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These young Muslim American women held a spontaneous speak out in front of the Supreme Court on October 6, 2018. Many speakers shared their sexual assault experiences in schools and universities, and their fears that this epidemic will only intensify since Republicans have signaled to sexual predators everywhere to go right ahead, there will be no consequences, and to those they assault, don’t bother complaining, you will be revictimized and your assailant will not be held accountable. Photo: Karen Fleshman

 

These young people are fired up, and are going to remain so for the foreseeable future.

5) We won because we are going to channel our anger about this outcome for the next 31 days and on through 2020, 2022 and beyond.

We will ensure that those who support Kavanaugh and Trump are voted out, and those who stood with us, like Heidi Heitkamp and Claire McKaskill and Joe Donnelly, remain in office.

We will mobilize for House races and state and local races too. We have great candidates in all 50 states. And we will help get folks to the polls.

The slogan, “unbought and unbossed” appeared on Chisholm’s campaign posters, one of which resides in the collections of the National Museum of African American of History and Culture. (NMAAHC, Gift of Ellen Brooks)

In her 1970 must-read memoir, “Unbought and Unbossed,” Shirley Chisholm described the problem:

“Our representative democracy is not working because the Congress that is supposed to represent the voters does not respond to their needs. I believe the chief reason is that it is ruled by a small group of old men….. all a man has to do is stay alive and keep getting reelected, and he will be a power in Washington in 20 or 30 years. He may be from a rural backwater, the odds are that he will be, because the safe districts are generally that kind. He may be a reactionary, a bigot, a mediocrity. The odds are that he will be, if nothing worse, a man of narrow outlook and modest endowments, because a man of that caliber is the kind who will be satisfied to stay in the House and do nothing for decades that will risk his chance for reelection.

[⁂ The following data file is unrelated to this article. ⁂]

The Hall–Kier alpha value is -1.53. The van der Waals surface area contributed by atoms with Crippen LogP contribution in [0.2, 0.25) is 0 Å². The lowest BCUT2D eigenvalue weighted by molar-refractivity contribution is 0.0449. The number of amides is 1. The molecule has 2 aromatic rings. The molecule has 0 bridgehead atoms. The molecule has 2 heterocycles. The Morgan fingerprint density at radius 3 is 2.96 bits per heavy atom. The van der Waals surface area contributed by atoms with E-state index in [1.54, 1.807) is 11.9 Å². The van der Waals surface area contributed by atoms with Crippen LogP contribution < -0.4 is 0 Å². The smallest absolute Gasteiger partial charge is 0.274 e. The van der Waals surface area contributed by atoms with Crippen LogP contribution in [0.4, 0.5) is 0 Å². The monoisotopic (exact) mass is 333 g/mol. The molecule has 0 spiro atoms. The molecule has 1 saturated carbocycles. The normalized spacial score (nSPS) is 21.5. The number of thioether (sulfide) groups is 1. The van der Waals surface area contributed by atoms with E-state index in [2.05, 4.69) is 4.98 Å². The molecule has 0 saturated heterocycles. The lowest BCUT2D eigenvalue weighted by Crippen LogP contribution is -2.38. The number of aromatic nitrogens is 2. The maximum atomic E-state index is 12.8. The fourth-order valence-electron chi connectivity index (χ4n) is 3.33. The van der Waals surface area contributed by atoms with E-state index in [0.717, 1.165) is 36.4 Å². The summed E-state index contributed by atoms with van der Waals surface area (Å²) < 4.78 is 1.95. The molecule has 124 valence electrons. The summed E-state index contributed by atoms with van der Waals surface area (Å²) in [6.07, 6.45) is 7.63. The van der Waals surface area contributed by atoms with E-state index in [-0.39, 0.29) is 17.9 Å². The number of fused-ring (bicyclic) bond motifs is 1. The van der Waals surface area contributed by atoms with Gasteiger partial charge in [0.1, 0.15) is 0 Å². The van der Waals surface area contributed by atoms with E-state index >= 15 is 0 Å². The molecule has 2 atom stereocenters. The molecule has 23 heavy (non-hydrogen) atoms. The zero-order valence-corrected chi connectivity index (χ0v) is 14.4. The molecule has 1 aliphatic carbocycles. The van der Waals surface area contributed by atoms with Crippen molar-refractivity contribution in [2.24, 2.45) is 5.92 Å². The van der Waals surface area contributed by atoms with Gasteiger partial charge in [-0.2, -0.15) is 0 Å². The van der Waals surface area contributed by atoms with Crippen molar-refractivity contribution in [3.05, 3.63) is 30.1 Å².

So our troubled, embattled, urban society, looking to Washington for wisdom and help, finds that the processes of change are thwarted by the control of old men whose values are those of a small-town lawyer or feed store operator. If they react at all to the challenge of our age it is with incomprehension and irritation. Congress seems drugged and inert most of the time. Even when the problems it ignores build up to crises and erupt in strikes, riots, and demonstrations, it is not moved. Its idea of meeting a problem is to hold hearings or in extreme cases, to appoint a commission.”- Shirley Chisholm, Unbought and Unbossed

Now, this handful of angry old white men and the angry old white women who serve them have the audacity to claim that we, the protestors, want to impose “mob rule.”

Nothing could be further from the truth.

What we want- what we got arrested for- is what America claims to be, a representative democracy.

We want to be safe and free from the mob: Donald Trump, the 50 Senators who voted “yes” on Kavanaugh, and the 80,000 people in three states who made Donald Trump our President, with assistance from the Russians and Facebook.

Trump had no mandate to add a fifth Conservative justice whose views are extremely different from those of the majority of Americans.

This tiny handful of Americans are imposing their will on all Americans, but they don’t represent the vast majority of us.

In closing, do not cry, my sisters.

Justice Kavanaugh’s confirmation may help the Republicans in the midterms, but it will be the undoing of Trump and the Republican party.

Even though we lost, we won.

This article was originally published on Medium. It is reposted here with the permission of the author, Karen Fleshman.